**2.1. Correlations between the entries**

A correlation coefficient is a statistical measure of the degree to which two variables are related to each other. The linear correlation coefficient between is

(1) |

This coefficient is a dimensionless quantity; that is, it does not depend on the units employed. Its value is always between, such that, the closest the value of to one is the more correlation between the two variables will be. The sign of r only fells us whether y is increasing or decreasing when x increases.

We find for the correlation coefficients between the entries of Table 1 (N=49), the values listed in Table 2.

**2.2. The Maxima and Minima**

Table 3 (Table 4) gives the position of the maximum (minimum) of each entry in the data together with the values of the other entries at this position.

**2.3. The Histograms**

The following figures show the histograms of the entries

**Fig**

**ure**

**1**

**.**Histograms of the entries

**2.4. Descriptive Statistics**

The following are some descriptive statistics of the entries

**2.4.1. Basic Descriptive Statistics**

**2.4.2. Location Statistics**

**2.4.3. Location Statistics**

where, variance of mean, standard error of sample mean, coefficient of variation, mean deviation,median deviation and sample range.

**2.4.4. Shape Statistics**

**2.5. Best Fit between LH &LR and Its Error Analysis**

1. We established for the best fit between the analytical representations:

(2) |

where the coefficients and their probable errors are:

2. The estimated variance.

3. Residuals at some points

4. The mean prediction confidence interval for some values of x are shown in the following table:

### 3. Galactic Pole Using Planetary Nebulae

For the present analysis, we used catalogue: of VizieR database (the original reference of the catalogue is ^{[1]}), hereafter will be referred to as Paper I). What concerning us among the entries of the catalogue, are the galactic coordinates and the equatorial coordinates ( right ascension & declination).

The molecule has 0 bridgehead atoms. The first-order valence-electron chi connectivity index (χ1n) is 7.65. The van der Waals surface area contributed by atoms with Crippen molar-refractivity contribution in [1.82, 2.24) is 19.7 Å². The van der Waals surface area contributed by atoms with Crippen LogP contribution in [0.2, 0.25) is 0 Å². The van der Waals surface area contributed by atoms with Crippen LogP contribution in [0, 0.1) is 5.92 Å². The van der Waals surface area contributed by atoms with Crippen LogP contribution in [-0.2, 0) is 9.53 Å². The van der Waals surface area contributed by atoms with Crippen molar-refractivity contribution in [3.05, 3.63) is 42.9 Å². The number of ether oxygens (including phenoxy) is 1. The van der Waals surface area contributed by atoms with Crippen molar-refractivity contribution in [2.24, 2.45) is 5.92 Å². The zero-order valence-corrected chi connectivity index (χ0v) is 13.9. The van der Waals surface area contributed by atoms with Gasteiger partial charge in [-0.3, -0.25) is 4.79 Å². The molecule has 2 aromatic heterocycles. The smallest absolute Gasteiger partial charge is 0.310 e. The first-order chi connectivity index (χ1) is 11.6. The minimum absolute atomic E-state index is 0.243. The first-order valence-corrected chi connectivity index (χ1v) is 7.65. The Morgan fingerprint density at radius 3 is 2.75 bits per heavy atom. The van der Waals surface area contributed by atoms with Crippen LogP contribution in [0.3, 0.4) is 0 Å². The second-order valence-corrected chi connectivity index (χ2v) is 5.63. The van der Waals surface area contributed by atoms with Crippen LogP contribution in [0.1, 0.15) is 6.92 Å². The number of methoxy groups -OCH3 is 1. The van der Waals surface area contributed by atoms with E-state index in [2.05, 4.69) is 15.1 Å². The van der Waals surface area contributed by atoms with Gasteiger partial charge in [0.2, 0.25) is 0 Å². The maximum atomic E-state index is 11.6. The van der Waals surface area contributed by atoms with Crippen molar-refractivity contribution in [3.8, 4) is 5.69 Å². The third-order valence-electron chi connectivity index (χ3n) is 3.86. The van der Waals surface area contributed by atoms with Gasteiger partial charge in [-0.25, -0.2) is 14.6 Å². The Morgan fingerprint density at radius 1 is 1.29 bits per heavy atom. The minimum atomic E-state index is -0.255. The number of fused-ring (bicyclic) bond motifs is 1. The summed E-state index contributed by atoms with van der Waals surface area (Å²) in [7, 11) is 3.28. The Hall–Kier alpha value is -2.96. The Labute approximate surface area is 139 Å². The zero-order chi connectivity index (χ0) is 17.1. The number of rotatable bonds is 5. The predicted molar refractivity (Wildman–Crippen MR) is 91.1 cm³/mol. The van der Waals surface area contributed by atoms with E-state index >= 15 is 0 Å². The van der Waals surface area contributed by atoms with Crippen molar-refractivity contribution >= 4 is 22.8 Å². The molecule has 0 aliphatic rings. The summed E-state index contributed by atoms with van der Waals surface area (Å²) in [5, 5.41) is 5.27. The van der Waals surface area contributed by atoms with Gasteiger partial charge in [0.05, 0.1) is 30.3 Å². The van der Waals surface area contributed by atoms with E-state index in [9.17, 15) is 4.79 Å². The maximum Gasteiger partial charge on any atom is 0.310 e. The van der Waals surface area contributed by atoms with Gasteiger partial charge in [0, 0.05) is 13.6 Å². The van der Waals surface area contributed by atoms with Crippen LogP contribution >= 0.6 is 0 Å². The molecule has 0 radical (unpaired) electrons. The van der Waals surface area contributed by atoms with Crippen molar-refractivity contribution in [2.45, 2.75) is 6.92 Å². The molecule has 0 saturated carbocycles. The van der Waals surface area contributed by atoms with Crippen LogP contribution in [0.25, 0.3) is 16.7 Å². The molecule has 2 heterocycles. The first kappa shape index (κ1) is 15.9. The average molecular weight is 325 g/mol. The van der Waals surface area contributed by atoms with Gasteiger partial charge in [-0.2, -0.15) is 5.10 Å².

The sample used in Paper I is 117 planetary nebulae, the two dimensional distribution of the sample is shown in Figure 2.

**Fig**

**ure**

**2**

**.**Two-dimensional distribution of the sample

Figure 2 confirms the result of Paper I in that, the majority of nebulae of the sample are located close to the galactic plane.

For the determination of the equatorial coordinates of the galactic pole, we obviously shall except to get the best results choosing objects, which exhibit strong concentration towards the galactic plane. So the data of the sample of Paper I is suitable for such determination

**3.1. Analytical Developments**

It was shown that ^{[12]}, the determination of is a typical constrained minimization problem with:

1. the objective function is the sum of the N (say) squared distances of the selected objects from the plane of galactic plane.

(3) |

where, on the assumption that, all objects having the equatorial coordinates are all at unit desistance from the Sun, so

(4) |

and are direction cosines of the perpendicular to the plane drawn from the origin.

2. The constrained of the problem is:

(5) |

Now, the solution of the constrained minimization problem is found by Lagrange's method so, the objective function becomes:

(6) |

where is Lagrange’s multiplier to be determined.

The necessary conditions for the minimum are:

(7) |

(8) |

where, the elements of the symmetric matrix A are given by:

(9) |

(10) |

It is well known that ^{[10]}, the symmetric least square matrix A has all its eigen values real and distinct.

Now after solving the eigen value problem of Equation (8) for select from this set, the values that gives the global minimum of F, then the required values of could be determined from:

(11) |

**3.2. Numerical Developments**

Applying the above analytic developments for the data of Paper I, result as the average of five values corresponding to galactic latitudes of the members yields.

In concluding the present paper, two catalogues and of VizieR database were used for the statistical simulations of galactic planetary nebulae. Each catalogue was utilized for certain purposes, the first catalogue for, the correlation coefficients between the entireties of the data, the determination of the position of the maximum (minimum) of each entry in the data together with the values of the other entries at this position. In addition, the histograms and descriptive, location, dispersion and shape statistics for the entries of the data are also developed. Finally, the** **best** **fit and its error analysis** **was established between LH &LR where LH is the logarithm of HI Zanstrs luminosity and LR is the logarithm of nebular radius.

The second catalogue was used to display two-dimensional distributions of the interacting planetary nebulae, moreover IAU and other references used the equatorial coordinates of these nebulae to determine the equatorial coordinates of the north galactic pole (NGP). The results of this application are in good agreement with those given.